Visual Cues and Reminders: Incorporating visual cues or reminders into an interface can help users remember to perform a specific action at a later time. For instance, a to-do list app could use colour-coded tags or icons to highlight important tasks, or display reminders at a specific time to prompt users to complete a task. Studies have shown that visual cues, especially attractive or with emotional value, can significantly improve prospective memory performance (e.g, Somerville et al., 1983).
Gamification: Incorporating elements of game design, such as points, badges, or rewards, can increase motivation and engagement, leading to better prospective memory performance. For example, a fitness app could reward users for completing a certain number of workouts in a week, increasing their motivation to remember to exercise. Research has shown that prospective memory is better when the intention has a high reward assigned to it.
Habit Formation: Designing interfaces that encourage habit formation can leverage the power of prospective memory to create lasting behaviour change. For instance, a meditation app could encourage users to practice at the same time each day, helping to establish a daily habit. Research has shown that habit formation can improve prospective memory performance (Burkard et al., 2014)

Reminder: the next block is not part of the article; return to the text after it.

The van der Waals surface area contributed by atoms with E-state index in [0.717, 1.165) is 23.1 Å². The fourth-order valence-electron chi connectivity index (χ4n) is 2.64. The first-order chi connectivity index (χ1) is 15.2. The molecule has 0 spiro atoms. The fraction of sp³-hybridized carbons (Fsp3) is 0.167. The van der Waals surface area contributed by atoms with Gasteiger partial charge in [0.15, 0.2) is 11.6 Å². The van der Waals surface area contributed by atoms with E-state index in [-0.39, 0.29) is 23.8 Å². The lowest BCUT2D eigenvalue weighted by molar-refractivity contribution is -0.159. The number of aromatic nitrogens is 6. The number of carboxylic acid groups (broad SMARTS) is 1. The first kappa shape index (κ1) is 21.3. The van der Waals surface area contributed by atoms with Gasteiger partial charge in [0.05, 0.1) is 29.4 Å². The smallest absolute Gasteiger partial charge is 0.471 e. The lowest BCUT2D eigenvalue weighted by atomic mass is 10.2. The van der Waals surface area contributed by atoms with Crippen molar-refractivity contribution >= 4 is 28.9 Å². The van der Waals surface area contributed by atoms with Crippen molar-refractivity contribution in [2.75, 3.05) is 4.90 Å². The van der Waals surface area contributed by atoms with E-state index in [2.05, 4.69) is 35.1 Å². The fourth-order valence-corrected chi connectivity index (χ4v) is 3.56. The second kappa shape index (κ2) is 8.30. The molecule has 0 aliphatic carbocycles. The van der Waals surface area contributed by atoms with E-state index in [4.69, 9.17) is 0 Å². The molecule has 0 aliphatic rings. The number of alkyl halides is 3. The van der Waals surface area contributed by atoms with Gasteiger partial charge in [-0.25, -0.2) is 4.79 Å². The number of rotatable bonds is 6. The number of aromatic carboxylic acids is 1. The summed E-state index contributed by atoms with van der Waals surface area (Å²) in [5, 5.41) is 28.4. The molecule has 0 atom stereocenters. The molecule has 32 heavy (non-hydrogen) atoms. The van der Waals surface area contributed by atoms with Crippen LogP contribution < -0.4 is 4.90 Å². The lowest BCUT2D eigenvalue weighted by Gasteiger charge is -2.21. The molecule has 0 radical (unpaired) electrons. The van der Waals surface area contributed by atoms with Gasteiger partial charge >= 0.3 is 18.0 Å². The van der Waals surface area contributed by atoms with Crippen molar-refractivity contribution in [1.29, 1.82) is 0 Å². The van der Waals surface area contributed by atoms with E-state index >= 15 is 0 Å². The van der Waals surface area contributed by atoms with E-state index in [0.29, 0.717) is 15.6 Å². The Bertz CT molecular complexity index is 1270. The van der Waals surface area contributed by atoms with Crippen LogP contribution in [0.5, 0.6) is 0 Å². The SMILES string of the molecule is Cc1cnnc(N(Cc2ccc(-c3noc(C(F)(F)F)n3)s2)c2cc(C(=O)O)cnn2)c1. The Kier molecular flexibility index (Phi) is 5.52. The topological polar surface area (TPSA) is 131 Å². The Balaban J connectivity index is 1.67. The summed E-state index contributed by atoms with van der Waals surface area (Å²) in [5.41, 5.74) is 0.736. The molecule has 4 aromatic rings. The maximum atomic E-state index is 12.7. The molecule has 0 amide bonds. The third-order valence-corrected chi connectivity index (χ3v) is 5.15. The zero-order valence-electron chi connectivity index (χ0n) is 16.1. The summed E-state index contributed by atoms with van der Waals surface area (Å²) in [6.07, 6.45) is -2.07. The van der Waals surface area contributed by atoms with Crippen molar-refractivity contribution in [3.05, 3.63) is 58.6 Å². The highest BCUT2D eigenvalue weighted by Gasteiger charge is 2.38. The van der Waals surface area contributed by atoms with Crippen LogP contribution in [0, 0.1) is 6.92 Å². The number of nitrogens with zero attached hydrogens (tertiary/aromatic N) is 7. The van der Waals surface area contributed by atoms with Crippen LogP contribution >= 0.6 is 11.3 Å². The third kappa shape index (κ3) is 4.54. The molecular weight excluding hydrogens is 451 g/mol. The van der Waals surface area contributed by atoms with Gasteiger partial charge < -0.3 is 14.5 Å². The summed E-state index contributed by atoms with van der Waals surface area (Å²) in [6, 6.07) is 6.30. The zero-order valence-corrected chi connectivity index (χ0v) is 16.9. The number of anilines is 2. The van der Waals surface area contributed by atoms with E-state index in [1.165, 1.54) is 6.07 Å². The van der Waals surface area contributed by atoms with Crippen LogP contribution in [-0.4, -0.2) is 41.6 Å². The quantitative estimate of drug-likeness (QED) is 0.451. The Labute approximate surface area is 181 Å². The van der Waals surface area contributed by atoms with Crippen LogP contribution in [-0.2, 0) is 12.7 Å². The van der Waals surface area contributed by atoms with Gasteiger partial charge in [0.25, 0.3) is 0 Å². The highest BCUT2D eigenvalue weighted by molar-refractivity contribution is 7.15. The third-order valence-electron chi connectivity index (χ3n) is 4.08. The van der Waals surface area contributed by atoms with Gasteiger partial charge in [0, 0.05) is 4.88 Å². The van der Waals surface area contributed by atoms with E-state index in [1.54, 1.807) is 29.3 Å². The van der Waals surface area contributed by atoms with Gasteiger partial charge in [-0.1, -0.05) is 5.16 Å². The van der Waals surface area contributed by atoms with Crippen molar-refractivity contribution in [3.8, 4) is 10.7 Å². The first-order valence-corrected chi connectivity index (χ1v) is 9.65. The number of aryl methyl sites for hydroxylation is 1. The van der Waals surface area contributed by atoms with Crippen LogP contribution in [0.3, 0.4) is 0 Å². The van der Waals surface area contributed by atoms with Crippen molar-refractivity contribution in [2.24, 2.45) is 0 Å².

Contextual Design: Designing interfaces that take into account the context in which an action needs to be performed can improve prospective memory performance. For instance, a navigation app could prompt users to remember to turn left at a specific intersection, rather than simply providing a list of directions. Research has shown that context-based cues can improve prospective memory performance (Smith et al., 2016).
Enable offloading: Cognitive offloading refers to the process of using external aids, such as a notebook, calendar, or smartphone, to supplement or replace internal cognitive processes. Essentially, it involves delegating mental tasks to external devices to reduce the cognitive load on the brain. Cognitive offloading can be particularly beneficial for prospective memory, as it allows individuals to externalise some of the demands on their working memory and attention, freeing up mental resources for other tasks. For example, allowing users to set reminders flag or bookmark reduces users’ cognitive load and helps them remember act upon delayed intentions.
Prevent user errors: Research suggests that people who think that they have a good memory are less likely to set reminders and mostly rely on their memory. This often results in prospective memory failures. We can use design to prevent this by prompting users to set reminders for important events.
Know your user: Prospective memory is affected by a number of factors such as age or certain conditions. The amount and type of support we need to provide depends on this. The best way to do this is by — you guessed it! — doing user research and understanding the people who use your product.
In conclusion, prospective memory is a vital cognitive process that plays a significant role in daily life. Understanding the factors that influence prospective memory can help us design better products and experiences.